|Public (NASDAQ: SPWR)|
|Founder||Dr. Richard Swanson|
|Headquarters||Richmond, California, U.S.|
|Thomas H. Werner (CEO)
Dr. Richard Swanson (President Emeritus)
Charles (Chuck) D. Boynton (CFO)
Howard Wenger (President, Business Units)
|Revenue||US$ 2,507,203,000 (2013)|
|US$ 158,909,000 (2013)|
|US$ 33,550,000 (2013)|
|Total assets||US$ 3,898,690,000 (2013)|
|Total equity||US$ 1,153,783,000 (2013)|
Number of employees
|6,320 (December 2013)|
Footnotes / references
SunPower Corporation designs and manufactures high-efficiency crystalline silicon photovoltaic cells, roof tiles and solar panels based on a silicon all-back-contact solar cell invented at Stanford University. SunPower Corporation is owned 66% by Total, Europe's third largest oil company, and is publicly traded on the NASDAQ as SPWR (formerly SPWRA and SPWRB). SunPower Corporation is a component of the Dow Jones Oil and Gas Index DJUSEN.
In January 2007, SunPower corporation acquired PowerLight Corporation, a leading global provider of large-scale solar power systems.
In February 2010, SunPower corporation acquired Europe's SunRay Renewable Energy for $277 million.
On 23 December 2011, SunPower announced an agreement to acquire Tenesol SA.
In October 2014, SunPower was described as "Silicon Valley’s dominant solar panel manufacturer." 
SunPower's main product is a high-efficiency solar cell that greatly increases energy density over conventional designs. These "Maxeon" cells are the same size and shape as conventional 6-inch/160 mm single-crystal silicon cells, but offer conversion efficiency over 24%, by far the highest of any production silicon cell in the market. These are packaged into conventional 60-cell solar panels, the "X-series", which include a number of additional design notes to improve power collection. X-Series panels offer the highest power-per-meter of any conventional panel available; typical modern designs As of 2015[update] are in the 250 to 270 W range, X-series panels produce 345 W from the same sized panel.
Silicon solar cells are generally all similar in concept. They consist largely of a thin layer of silicon that is chemically treated to produce an electrically active layer near the front that produces electricity when the sun shines on it. Collecting that energy is normally handled via a series of very fine wires embedded on the front. There is an inherent catch-22 design problem in the wiring; larger wires would have lower electrical resistance and improve energy collection, but reflect light that would otherwise reach the cell and improve energy creation. The wires are normally made of silver for a variety of reasons, although less expensive copper and aluminum wiring has been attempted with no great market success. The circuit is completed by a thin layer of aluminum that is deposited on the back of the cell.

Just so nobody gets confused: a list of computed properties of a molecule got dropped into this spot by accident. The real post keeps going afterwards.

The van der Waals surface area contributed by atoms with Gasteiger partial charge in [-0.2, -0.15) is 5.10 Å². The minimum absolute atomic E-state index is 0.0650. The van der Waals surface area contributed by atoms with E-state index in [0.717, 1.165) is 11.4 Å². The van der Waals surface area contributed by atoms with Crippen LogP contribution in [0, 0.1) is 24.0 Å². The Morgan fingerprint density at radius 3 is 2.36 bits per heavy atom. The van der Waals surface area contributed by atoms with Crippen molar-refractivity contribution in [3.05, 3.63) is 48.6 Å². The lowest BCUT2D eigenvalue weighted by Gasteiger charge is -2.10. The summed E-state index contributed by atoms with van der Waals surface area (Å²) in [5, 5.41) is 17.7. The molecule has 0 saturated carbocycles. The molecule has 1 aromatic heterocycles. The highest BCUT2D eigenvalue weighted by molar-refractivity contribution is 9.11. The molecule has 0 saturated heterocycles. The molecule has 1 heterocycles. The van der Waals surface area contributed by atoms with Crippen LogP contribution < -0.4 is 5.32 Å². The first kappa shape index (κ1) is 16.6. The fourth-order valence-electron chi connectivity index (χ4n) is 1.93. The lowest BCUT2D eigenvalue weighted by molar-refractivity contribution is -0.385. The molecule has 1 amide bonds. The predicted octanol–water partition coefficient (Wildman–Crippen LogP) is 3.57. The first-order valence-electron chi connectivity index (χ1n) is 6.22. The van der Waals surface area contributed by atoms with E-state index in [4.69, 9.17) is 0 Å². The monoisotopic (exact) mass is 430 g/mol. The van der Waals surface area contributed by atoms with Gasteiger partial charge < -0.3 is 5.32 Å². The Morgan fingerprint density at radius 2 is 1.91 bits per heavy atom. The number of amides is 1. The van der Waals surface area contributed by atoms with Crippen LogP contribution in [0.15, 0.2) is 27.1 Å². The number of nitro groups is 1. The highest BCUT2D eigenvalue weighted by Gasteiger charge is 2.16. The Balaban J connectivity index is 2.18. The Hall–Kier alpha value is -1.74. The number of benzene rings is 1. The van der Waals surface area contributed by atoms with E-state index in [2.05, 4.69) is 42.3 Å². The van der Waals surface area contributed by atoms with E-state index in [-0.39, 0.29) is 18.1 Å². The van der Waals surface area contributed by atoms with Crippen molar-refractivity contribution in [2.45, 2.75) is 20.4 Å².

The Maxeon design starts with the same basic silicon cell, but changes the electrical connections. The silver wiring on the front is eliminated and replaced by a transparent electrode material, similar to the materials used in LCD televisions and similar devices. These electrodes have poorer electrical characteristics than silver, but by covering the entire face of the cell they improve overall performance, while eliminating light blockage. The back of the cell replaces the thin aluminum layer with a thicker copper one, which both improves electrical performance as well as offering a much more physically robust platform while eliminating corrosion that occurs in the aluminum over time. On June 23, 2010, SunPower Corp announced that it has produced a full-scale solar cell with a sunlight to electricity conversion efficiency of 24.2 percen, a world record confirmed by the U.S. Department of Energy's National Renewable Energy Lab (NREL).
After the cells are constructed, conventional assembly system uses a robot to place the cells into a grid of 6 columns of 10 cells - other arrangements are used, but rare outside commercial settings. As they are placed, wiring consisting of a strip of silver is woven between the cells and soldered to the connectors on the front and back. A small amount of space is required between the cells to allow the strips to pass over and under the cells. The layout takes place on top of a plastic sheet known as the backsheet, and the cells and wiring are glued to the sheet as the assembly advances. When the glue dries, the resulting laminate is ready for assembly into a panel, which consists of gluing the cell side of the laminate to a glass sheet, adding a junction box for electrical connections, and adding an aluminum frame around the outside for mechanical robustness. Different assembly systems may use different steps, but the end result is a glass sheet on top, cells and wiring in the middle, and the backsheet on the back.